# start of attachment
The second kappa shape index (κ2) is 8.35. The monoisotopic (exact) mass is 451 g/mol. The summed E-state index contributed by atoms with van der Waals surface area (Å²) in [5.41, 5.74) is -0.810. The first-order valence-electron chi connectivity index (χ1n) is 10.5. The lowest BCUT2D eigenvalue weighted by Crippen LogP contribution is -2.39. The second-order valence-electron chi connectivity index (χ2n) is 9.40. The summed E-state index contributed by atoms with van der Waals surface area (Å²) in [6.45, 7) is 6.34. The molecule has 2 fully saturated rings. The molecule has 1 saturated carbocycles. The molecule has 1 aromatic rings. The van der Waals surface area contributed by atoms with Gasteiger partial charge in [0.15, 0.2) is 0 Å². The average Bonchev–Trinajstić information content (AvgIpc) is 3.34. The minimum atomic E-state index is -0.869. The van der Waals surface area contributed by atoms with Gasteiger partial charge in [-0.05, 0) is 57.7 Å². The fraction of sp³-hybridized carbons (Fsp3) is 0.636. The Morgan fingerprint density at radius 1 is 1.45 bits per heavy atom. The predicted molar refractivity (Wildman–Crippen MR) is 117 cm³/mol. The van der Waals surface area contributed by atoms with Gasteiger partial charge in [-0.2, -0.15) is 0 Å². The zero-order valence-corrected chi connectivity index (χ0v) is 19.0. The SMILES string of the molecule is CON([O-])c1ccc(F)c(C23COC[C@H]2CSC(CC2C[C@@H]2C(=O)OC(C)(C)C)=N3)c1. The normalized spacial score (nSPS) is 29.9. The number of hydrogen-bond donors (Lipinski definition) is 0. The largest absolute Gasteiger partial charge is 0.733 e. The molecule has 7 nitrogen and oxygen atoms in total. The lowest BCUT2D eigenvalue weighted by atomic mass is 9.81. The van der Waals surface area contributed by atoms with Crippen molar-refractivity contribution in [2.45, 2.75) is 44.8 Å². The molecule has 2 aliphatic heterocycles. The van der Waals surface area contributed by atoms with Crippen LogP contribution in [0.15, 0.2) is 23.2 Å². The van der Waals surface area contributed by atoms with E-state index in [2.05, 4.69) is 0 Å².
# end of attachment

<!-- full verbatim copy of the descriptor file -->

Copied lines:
The second kappa shape index (κ2) is 8.35. The monoisotopic (exact) mass is 451 g/mol. The summed E-state index contributed by atoms with van der Waals surface area (Å²) in [5.41, 5.74) is -0.810. The first-order valence-electron chi connectivity index (χ1n) is 10.5. The lowest BCUT2D eigenvalue weighted by Crippen LogP contribution is -2.39. The second-order valence-electron chi connectivity index (χ2n) is 9.40. The summed E-state index contributed by atoms with van der Waals surface area (Å²) in [6.45, 7) is 6.34. The molecule has 2 fully saturated rings. The molecule has 1 saturated carbocycles. The molecule has 1 aromatic rings. The van der Waals surface area contributed by atoms with Gasteiger partial charge in [0.15, 0.2) is 0 Å². The average Bonchev–Trinajstić information content (AvgIpc) is 3.34. The minimum atomic E-state index is -0.869. The van der Waals surface area contributed by atoms with Gasteiger partial charge in [-0.05, 0) is 57.7 Å². The fraction of sp³-hybridized carbons (Fsp3) is 0.636. The Morgan fingerprint density at radius 1 is 1.45 bits per heavy atom. The predicted molar refractivity (Wildman–Crippen MR) is 117 cm³/mol. The van der Waals surface area contributed by atoms with Gasteiger partial charge in [-0.2, -0.15) is 0 Å². The zero-order valence-corrected chi connectivity index (χ0v) is 19.0. The SMILES string of the molecule is CON([O-])c1ccc(F)c(C23COC[C@H]2CSC(CC2C[C@@H]2C(=O)OC(C)(C)C)=N3)c1. The normalized spacial score (nSPS) is 29.9. The number of hydrogen-bond donors (Lipinski definition) is 0. The largest absolute Gasteiger partial charge is 0.733 e. The molecule has 7 nitrogen and oxygen atoms in total. The lowest BCUT2D eigenvalue weighted by atomic mass is 9.81. The van der Waals surface area contributed by atoms with Crippen molar-refractivity contribution in [2.45, 2.75) is 44.8 Å². The molecule has 2 aliphatic heterocycles. The van der Waals surface area contributed by atoms with Crippen LogP contribution in [0.15, 0.2) is 23.2 Å². The van der Waals surface area contributed by atoms with E-state index in [2.05, 4.69) is 0 Å².